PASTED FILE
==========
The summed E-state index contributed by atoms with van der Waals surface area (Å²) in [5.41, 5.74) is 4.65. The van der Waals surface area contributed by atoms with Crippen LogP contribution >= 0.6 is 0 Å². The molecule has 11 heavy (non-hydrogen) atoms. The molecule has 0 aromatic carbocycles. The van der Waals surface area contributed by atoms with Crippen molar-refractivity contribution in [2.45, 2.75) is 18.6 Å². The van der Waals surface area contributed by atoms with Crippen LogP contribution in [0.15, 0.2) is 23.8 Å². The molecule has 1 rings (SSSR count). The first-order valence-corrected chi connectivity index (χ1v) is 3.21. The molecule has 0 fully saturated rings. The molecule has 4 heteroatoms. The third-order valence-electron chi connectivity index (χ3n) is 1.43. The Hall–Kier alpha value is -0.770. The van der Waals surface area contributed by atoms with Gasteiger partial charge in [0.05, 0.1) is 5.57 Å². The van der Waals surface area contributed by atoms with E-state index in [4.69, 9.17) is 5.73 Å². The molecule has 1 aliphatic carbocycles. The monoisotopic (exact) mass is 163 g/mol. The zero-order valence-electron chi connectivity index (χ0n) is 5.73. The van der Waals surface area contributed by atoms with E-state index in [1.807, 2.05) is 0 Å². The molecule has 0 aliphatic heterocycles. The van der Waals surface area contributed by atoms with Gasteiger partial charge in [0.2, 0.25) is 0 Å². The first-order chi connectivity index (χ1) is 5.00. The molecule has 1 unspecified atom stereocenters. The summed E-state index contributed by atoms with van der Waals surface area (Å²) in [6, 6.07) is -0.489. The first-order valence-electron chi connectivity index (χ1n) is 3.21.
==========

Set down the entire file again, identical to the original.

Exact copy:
The summed E-state index contributed by atoms with van der Waals surface area (Å²) in [5.41, 5.74) is 4.65. The van der Waals surface area contributed by atoms with Crippen LogP contribution >= 0.6 is 0 Å². The molecule has 11 heavy (non-hydrogen) atoms. The molecule has 0 aromatic carbocycles. The van der Waals surface area contributed by atoms with Crippen molar-refractivity contribution in [2.45, 2.75) is 18.6 Å². The van der Waals surface area contributed by atoms with Crippen LogP contribution in [0.15, 0.2) is 23.8 Å². The molecule has 1 rings (SSSR count). The first-order valence-corrected chi connectivity index (χ1v) is 3.21. The molecule has 0 fully saturated rings. The molecule has 4 heteroatoms. The third-order valence-electron chi connectivity index (χ3n) is 1.43. The Hall–Kier alpha value is -0.770. The van der Waals surface area contributed by atoms with Gasteiger partial charge in [0.05, 0.1) is 5.57 Å². The van der Waals surface area contributed by atoms with E-state index in [4.69, 9.17) is 5.73 Å². The molecule has 1 aliphatic carbocycles. The monoisotopic (exact) mass is 163 g/mol. The zero-order valence-electron chi connectivity index (χ0n) is 5.73. The van der Waals surface area contributed by atoms with E-state index in [1.807, 2.05) is 0 Å². The molecule has 0 aliphatic heterocycles. The van der Waals surface area contributed by atoms with Gasteiger partial charge in [0.2, 0.25) is 0 Å². The first-order chi connectivity index (χ1) is 5.00. The molecule has 1 unspecified atom stereocenters. The summed E-state index contributed by atoms with van der Waals surface area (Å²) in [6, 6.07) is -0.489. The first-order valence-electron chi connectivity index (χ1n) is 3.21.